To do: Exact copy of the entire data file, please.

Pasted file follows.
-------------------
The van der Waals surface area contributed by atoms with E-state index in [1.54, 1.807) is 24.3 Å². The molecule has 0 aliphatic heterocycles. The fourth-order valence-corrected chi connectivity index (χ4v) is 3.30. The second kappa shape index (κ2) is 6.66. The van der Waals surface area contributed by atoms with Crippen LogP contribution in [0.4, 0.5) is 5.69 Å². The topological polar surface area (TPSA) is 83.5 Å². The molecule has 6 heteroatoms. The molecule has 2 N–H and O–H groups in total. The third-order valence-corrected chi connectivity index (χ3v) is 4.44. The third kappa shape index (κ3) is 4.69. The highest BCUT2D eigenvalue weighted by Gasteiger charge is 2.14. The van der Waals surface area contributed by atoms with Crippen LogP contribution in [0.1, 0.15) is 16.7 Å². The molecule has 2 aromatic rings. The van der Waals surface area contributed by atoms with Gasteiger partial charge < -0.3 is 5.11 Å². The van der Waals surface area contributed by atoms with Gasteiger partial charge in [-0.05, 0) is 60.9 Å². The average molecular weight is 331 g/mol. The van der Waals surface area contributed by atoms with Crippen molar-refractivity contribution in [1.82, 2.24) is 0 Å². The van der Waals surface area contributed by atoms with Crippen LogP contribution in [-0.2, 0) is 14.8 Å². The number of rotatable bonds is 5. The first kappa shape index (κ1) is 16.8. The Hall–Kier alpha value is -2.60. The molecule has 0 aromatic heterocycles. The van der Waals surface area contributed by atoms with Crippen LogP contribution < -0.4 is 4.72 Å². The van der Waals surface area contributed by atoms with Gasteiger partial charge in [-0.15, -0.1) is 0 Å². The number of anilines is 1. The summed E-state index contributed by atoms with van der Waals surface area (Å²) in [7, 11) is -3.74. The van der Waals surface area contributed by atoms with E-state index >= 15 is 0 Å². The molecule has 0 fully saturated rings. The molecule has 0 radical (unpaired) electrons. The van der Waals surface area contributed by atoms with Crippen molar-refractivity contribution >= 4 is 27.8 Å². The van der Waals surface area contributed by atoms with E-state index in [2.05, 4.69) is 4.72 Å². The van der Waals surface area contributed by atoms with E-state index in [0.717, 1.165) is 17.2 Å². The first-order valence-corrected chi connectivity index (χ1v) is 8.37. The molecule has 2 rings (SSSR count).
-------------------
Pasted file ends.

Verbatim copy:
The van der Waals surface area contributed by atoms with E-state index in [1.54, 1.807) is 24.3 Å². The molecule has 0 aliphatic heterocycles. The fourth-order valence-corrected chi connectivity index (χ4v) is 3.30. The second kappa shape index (κ2) is 6.66. The van der Waals surface area contributed by atoms with Crippen LogP contribution in [0.4, 0.5) is 5.69 Å². The topological polar surface area (TPSA) is 83.5 Å². The molecule has 6 heteroatoms. The molecule has 2 N–H and O–H groups in total. The third-order valence-corrected chi connectivity index (χ3v) is 4.44. The third kappa shape index (κ3) is 4.69. The highest BCUT2D eigenvalue weighted by Gasteiger charge is 2.14. The van der Waals surface area contributed by atoms with Crippen LogP contribution in [0.1, 0.15) is 16.7 Å². The molecule has 2 aromatic rings. The van der Waals surface area contributed by atoms with Gasteiger partial charge < -0.3 is 5.11 Å². The van der Waals surface area contributed by atoms with Gasteiger partial charge in [-0.05, 0) is 60.9 Å². The average molecular weight is 331 g/mol. The van der Waals surface area contributed by atoms with Crippen molar-refractivity contribution in [1.82, 2.24) is 0 Å². The van der Waals surface area contributed by atoms with Crippen LogP contribution in [-0.2, 0) is 14.8 Å². The number of rotatable bonds is 5. The first kappa shape index (κ1) is 16.8. The Hall–Kier alpha value is -2.60. The molecule has 0 aromatic heterocycles. The van der Waals surface area contributed by atoms with Crippen LogP contribution < -0.4 is 4.72 Å². The van der Waals surface area contributed by atoms with Gasteiger partial charge in [-0.15, -0.1) is 0 Å². The number of anilines is 1. The summed E-state index contributed by atoms with van der Waals surface area (Å²) in [7, 11) is -3.74. The van der Waals surface area contributed by atoms with E-state index >= 15 is 0 Å². The molecule has 0 fully saturated rings. The molecule has 0 radical (unpaired) electrons. The van der Waals surface area contributed by atoms with Crippen molar-refractivity contribution >= 4 is 27.8 Å². The van der Waals surface area contributed by atoms with E-state index in [2.05, 4.69) is 4.72 Å². The van der Waals surface area contributed by atoms with E-state index in [0.717, 1.165) is 17.2 Å². The first-order valence-corrected chi connectivity index (χ1v) is 8.37. The molecule has 2 rings (SSSR count).